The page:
916 G St., NW, Washington DC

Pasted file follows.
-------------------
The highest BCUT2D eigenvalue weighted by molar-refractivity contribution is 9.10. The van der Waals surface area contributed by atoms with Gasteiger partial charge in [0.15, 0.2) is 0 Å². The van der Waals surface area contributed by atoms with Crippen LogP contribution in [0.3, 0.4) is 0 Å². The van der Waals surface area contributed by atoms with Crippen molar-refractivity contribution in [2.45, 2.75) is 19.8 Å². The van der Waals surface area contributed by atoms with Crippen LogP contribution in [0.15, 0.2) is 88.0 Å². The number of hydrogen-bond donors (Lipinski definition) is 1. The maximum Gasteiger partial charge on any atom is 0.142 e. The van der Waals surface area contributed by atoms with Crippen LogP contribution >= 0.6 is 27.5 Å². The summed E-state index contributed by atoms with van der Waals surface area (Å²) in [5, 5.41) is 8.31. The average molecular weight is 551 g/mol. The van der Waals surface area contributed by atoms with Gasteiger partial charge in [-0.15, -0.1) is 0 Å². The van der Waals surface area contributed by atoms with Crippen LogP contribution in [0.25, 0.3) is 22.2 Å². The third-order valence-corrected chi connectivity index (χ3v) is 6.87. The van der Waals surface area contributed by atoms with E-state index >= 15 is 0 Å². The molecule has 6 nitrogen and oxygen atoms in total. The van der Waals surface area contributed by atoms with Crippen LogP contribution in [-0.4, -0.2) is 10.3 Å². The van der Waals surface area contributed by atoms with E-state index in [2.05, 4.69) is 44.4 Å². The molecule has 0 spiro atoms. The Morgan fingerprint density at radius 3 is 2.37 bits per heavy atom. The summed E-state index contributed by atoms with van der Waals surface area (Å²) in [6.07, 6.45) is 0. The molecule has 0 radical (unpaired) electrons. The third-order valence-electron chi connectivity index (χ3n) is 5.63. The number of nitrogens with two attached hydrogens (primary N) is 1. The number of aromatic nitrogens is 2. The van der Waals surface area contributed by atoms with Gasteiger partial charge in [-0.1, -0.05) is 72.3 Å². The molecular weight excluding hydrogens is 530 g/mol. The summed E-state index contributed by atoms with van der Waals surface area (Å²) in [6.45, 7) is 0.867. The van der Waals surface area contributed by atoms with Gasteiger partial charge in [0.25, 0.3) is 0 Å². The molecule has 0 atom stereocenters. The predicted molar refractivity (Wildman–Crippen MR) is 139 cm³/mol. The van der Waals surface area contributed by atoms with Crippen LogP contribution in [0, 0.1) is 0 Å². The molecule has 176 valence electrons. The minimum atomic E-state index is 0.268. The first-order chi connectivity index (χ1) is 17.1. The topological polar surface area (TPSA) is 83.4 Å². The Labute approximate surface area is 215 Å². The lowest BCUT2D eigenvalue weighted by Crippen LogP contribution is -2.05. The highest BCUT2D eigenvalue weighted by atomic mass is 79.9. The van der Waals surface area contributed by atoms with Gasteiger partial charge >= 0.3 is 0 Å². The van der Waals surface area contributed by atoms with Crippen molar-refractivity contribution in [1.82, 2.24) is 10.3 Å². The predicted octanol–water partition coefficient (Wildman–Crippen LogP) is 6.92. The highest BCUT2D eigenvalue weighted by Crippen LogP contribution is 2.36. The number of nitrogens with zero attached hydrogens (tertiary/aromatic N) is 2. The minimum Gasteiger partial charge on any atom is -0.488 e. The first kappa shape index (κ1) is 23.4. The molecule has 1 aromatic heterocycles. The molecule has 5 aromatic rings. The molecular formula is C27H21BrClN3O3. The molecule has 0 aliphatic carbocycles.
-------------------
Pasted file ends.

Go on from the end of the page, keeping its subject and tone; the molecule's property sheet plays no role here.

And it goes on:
Mather Studios was the first downtown conversion of an office building into housing in the history of the District of Columbia, according to its architects at Cunningham | Quill. The Mather Building, located in the Downtown Historic District, was built as an office building in 1917 by Alonzo Mather, then converted to academic use by the University of the District of Columbia in 1967, and abandoned in 1989 until its revival in 2001 as a condo residence. The gothic revival terra cotta facade was restored to its original condition, with large interior units sectioned off that have appropriately minimalist features like concrete floors, exposed ducts, industrially sized windows, and a new rooftop penthouse added. A front desk and bike lock room provide amenities, but there is very limited parking in the building, not much of a problem with parking garages around. The building conversion into a mixed-income project provides 12 affordable housing spaces for artists on the 2nd and 3rd floors, as well as 38 market-rate condominiums. The District began the conversion process when it selected the Cultural Development Corporation, PN Hoffman, and Gilford Corp. to redevelop the dilapidated office building. Gilford also served as the general contractor. The project required an exception to the District of Columbia Height Act.
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